Windows Phone users have been patiently waiting for a full-fledged YouTube app, and today it has finally arrived. Replacing the glorified mobile web version of YouTube "app," the new version brings all the native Windows Phone 8 love in parity with YouTube's standard features. You can share videos to other social networks, log in to your account to access your favorites and playlists, and even do stuff like set videos, channels, and even search queries as Live Tiles on the homescreen--something unique to Windows Phone. You can grab the new Windows Phone YouTube app right now.
Read More | Windows Phone Blog
Despite Google Glass Explorer Edition units already being in the hands of developers, it appears that Google won't be ready to release Glass to the masses for another year or so. Originally the company had hopes to release it's wearable computing device by the end of 2013 for general consumers, but comments from Eric Schmidt in an interview on BBC Radio 4 says otherwise.
In response to a question asking when Glass will be available, Schmidt said, "there will be thousands of [Google Glass] in use by developers over the next months, and then based on their feedback, we'll make some product changes, and it's probably a year-ish away."
Obviously, we are in mid-April, so it sounds like the earliest we'll see Glass hit the market will be Spring 2014. A disappointment to many, we're sure, but a device like Glass needs to be done just right, and we're glad to see Google taking the time to get it right before releasing it. You can listen to the interview here--fast forward to the 4-minute mark to hear the Glass discussion.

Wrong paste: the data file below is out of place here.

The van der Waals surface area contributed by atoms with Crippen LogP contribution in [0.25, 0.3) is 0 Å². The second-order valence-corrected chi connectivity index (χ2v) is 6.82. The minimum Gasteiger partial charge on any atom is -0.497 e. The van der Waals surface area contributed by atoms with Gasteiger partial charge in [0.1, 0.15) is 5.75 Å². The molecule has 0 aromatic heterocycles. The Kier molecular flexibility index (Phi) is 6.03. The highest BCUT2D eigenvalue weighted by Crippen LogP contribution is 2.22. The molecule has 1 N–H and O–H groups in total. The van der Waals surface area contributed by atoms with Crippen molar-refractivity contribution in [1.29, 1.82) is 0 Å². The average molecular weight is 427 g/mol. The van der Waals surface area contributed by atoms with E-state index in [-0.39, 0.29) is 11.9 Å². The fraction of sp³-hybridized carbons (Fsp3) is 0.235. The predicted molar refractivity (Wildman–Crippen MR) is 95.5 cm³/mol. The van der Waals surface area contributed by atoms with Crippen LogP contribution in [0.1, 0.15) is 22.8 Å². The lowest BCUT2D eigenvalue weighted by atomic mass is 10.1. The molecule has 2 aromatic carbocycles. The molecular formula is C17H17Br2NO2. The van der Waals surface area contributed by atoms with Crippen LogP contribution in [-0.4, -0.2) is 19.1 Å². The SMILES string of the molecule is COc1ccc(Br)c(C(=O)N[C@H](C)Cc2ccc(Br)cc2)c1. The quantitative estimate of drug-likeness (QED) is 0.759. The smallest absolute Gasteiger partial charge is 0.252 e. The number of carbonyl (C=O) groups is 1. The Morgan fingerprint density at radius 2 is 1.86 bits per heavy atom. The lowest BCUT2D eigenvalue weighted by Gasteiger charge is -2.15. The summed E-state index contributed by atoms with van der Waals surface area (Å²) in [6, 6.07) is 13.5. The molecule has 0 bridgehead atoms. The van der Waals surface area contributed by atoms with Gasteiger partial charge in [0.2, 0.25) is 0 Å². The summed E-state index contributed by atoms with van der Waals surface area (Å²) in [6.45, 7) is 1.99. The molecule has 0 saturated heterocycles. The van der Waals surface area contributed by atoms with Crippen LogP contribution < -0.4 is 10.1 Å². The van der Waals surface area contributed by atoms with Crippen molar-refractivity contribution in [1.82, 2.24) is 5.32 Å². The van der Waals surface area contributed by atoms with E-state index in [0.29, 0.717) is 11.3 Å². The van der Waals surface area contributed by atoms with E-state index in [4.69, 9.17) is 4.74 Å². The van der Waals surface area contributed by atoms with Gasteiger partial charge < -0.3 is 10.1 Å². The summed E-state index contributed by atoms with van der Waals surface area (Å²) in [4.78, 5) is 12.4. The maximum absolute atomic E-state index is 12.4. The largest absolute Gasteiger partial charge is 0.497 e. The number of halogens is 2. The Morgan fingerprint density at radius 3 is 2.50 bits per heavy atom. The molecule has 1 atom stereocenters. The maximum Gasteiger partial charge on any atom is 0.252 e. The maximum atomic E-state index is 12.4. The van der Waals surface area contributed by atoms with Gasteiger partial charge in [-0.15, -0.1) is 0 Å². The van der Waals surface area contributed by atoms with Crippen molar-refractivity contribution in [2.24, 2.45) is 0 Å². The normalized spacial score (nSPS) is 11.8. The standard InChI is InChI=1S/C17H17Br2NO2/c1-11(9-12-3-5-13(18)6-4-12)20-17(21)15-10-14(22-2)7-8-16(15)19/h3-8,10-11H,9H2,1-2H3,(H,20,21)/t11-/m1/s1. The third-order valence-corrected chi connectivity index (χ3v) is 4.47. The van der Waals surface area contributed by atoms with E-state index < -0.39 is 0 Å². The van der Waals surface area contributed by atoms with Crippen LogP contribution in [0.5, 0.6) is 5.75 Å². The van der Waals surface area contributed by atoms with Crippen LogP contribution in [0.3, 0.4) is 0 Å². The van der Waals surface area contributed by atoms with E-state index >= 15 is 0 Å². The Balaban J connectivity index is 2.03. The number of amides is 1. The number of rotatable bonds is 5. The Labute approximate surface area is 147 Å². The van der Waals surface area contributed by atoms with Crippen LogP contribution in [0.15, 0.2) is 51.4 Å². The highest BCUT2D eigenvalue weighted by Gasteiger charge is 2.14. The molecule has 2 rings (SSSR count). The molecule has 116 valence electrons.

More on Google Glass:
Google is giving out a few dozen Google Glass Explorer Edition units each day, rolling them out to developers as they are being made, rather than waiting until all are done to get them out at the same time. The result? A bunch of excited devs getting their hands on Glass, and giving their opinions on the future tech. We're already seen images of the Google Glass box contents, and now Brandon Allgood gives a great first impression on his Google+ account. Here's a snippet:
I wore Glass all day today. It was light and didn't bother me to do so. The battery truly lasted all day. I didn't however take long videos or hangout for very long. I am also not very popular on G+ and most of my email goes to my business account so I didn't mind the "ding" when I got an email or G+ comment. Most of my co-workers were excited about seeing Glass. Some were a little uncomfortable about it. Overall the reaction has been positive and people aren't bothered by me wearing it in meetings and such. I do live in Silicon Valley, so your experience may differ. I found that my habits will nee to be modified. For example I just need to tint my head back (which turns on the display) and I can see the time. No more looking for a clock or pulling out my phone. I also don't need to check my email on my phone or computer. I found myself from time to time hearing the chime and then pulling my email up on my computer and not Glass. I am over that now.
Hit the link below to head on over to Brandon's Google+ post for the rest. It's a good read on what it's like when you first get Glass, and the process of getting used to using it, the expected, and the unexpected.
Read More | Brandon Allgood Google+
Google Glass units are starting to land in the hands of developers who've signed up for the early Explorer Edition of the device, and images and videos are making their way to the Internet with the quickness. For example, Brandon Allgood posted an image of Glass unboxed to his Google+ page, showing everything it comes with. If you're curious, along with Glass, Explorers also get two different visor lenses (clear and shaded,) a carrying bag with a hard plastic area, AC adapter, and a USB cable for charging all in a Nexus-like box. Hard to believe that Google Glass is finally here, but the units are making their way out into the wild. Google says that it hopes to release Glass to the masses before the end of the year.
Read More | Google+